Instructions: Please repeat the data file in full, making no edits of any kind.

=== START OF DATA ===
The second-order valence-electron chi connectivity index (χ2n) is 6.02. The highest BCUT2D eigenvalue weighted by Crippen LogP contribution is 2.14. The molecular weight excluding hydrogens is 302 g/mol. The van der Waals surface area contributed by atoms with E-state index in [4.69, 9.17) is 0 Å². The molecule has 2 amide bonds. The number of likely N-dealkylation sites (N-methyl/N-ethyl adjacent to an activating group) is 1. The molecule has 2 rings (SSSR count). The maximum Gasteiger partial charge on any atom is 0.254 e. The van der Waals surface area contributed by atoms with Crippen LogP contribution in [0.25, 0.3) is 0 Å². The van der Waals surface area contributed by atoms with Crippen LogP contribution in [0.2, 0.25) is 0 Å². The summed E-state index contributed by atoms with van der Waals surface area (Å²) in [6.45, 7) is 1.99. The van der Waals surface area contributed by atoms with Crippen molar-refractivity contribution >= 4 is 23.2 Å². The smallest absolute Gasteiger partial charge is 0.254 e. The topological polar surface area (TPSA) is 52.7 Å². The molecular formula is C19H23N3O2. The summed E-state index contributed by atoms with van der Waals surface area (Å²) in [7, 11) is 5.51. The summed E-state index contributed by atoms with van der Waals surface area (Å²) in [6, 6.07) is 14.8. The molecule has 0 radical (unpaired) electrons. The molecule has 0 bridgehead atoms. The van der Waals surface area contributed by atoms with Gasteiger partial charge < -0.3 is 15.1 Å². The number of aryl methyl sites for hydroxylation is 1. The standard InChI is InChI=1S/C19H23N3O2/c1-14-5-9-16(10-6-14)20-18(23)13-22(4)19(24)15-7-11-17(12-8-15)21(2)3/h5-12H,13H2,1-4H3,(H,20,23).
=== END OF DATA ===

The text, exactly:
The second-order valence-electron chi connectivity index (χ2n) is 6.02. The highest BCUT2D eigenvalue weighted by Crippen LogP contribution is 2.14. The molecular weight excluding hydrogens is 302 g/mol. The van der Waals surface area contributed by atoms with E-state index in [4.69, 9.17) is 0 Å². The molecule has 2 amide bonds. The number of likely N-dealkylation sites (N-methyl/N-ethyl adjacent to an activating group) is 1. The molecule has 2 rings (SSSR count). The maximum Gasteiger partial charge on any atom is 0.254 e. The van der Waals surface area contributed by atoms with Crippen LogP contribution in [0.25, 0.3) is 0 Å². The van der Waals surface area contributed by atoms with Crippen LogP contribution in [0.2, 0.25) is 0 Å². The summed E-state index contributed by atoms with van der Waals surface area (Å²) in [6.45, 7) is 1.99. The van der Waals surface area contributed by atoms with Crippen molar-refractivity contribution >= 4 is 23.2 Å². The smallest absolute Gasteiger partial charge is 0.254 e. The topological polar surface area (TPSA) is 52.7 Å². The molecular formula is C19H23N3O2. The summed E-state index contributed by atoms with van der Waals surface area (Å²) in [7, 11) is 5.51. The summed E-state index contributed by atoms with van der Waals surface area (Å²) in [6, 6.07) is 14.8. The molecule has 0 radical (unpaired) electrons. The molecule has 0 bridgehead atoms. The van der Waals surface area contributed by atoms with Gasteiger partial charge < -0.3 is 15.1 Å². The number of aryl methyl sites for hydroxylation is 1. The standard InChI is InChI=1S/C19H23N3O2/c1-14-5-9-16(10-6-14)20-18(23)13-22(4)19(24)15-7-11-17(12-8-15)21(2)3/h5-12H,13H2,1-4H3,(H,20,23).